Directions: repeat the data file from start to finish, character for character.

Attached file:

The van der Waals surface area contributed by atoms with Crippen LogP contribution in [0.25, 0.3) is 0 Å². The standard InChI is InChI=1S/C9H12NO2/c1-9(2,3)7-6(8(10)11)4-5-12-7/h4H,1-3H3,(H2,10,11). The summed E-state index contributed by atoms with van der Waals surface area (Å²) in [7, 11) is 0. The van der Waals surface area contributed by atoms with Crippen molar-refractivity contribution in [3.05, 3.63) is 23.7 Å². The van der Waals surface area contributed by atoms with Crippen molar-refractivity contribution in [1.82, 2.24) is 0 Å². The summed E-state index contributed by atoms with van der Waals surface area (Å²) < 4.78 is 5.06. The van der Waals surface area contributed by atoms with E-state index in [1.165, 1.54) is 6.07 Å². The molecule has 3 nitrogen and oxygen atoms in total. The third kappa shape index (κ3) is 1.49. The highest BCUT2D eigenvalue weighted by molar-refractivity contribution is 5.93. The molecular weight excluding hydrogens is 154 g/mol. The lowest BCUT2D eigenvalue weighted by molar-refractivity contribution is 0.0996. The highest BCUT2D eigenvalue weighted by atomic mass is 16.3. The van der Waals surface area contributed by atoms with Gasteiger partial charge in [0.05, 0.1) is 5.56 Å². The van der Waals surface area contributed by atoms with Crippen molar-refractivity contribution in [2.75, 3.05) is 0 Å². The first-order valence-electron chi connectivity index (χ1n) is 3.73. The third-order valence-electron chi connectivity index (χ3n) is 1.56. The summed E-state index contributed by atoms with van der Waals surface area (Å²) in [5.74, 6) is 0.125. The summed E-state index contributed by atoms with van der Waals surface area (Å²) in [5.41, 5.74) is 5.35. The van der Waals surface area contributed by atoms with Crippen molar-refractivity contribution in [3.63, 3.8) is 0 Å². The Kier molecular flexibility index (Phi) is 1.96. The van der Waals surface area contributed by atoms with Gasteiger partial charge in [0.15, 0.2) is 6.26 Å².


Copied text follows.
The van der Waals surface area contributed by atoms with Crippen LogP contribution in [0.25, 0.3) is 0 Å². The standard InChI is InChI=1S/C9H12NO2/c1-9(2,3)7-6(8(10)11)4-5-12-7/h4H,1-3H3,(H2,10,11). The summed E-state index contributed by atoms with van der Waals surface area (Å²) in [7, 11) is 0. The van der Waals surface area contributed by atoms with Crippen molar-refractivity contribution in [3.05, 3.63) is 23.7 Å². The van der Waals surface area contributed by atoms with Crippen molar-refractivity contribution in [1.82, 2.24) is 0 Å². The summed E-state index contributed by atoms with van der Waals surface area (Å²) < 4.78 is 5.06. The van der Waals surface area contributed by atoms with E-state index in [1.165, 1.54) is 6.07 Å². The molecule has 3 nitrogen and oxygen atoms in total. The third kappa shape index (κ3) is 1.49. The highest BCUT2D eigenvalue weighted by molar-refractivity contribution is 5.93. The molecular weight excluding hydrogens is 154 g/mol. The lowest BCUT2D eigenvalue weighted by molar-refractivity contribution is 0.0996. The highest BCUT2D eigenvalue weighted by atomic mass is 16.3. The van der Waals surface area contributed by atoms with Gasteiger partial charge in [0.05, 0.1) is 5.56 Å². The van der Waals surface area contributed by atoms with Crippen molar-refractivity contribution in [2.75, 3.05) is 0 Å². The first-order valence-electron chi connectivity index (χ1n) is 3.73. The third-order valence-electron chi connectivity index (χ3n) is 1.56. The summed E-state index contributed by atoms with van der Waals surface area (Å²) in [5.74, 6) is 0.125. The summed E-state index contributed by atoms with van der Waals surface area (Å²) in [5.41, 5.74) is 5.35. The van der Waals surface area contributed by atoms with Crippen molar-refractivity contribution in [3.63, 3.8) is 0 Å². The Kier molecular flexibility index (Phi) is 1.96. The van der Waals surface area contributed by atoms with Gasteiger partial charge in [0.15, 0.2) is 6.26 Å².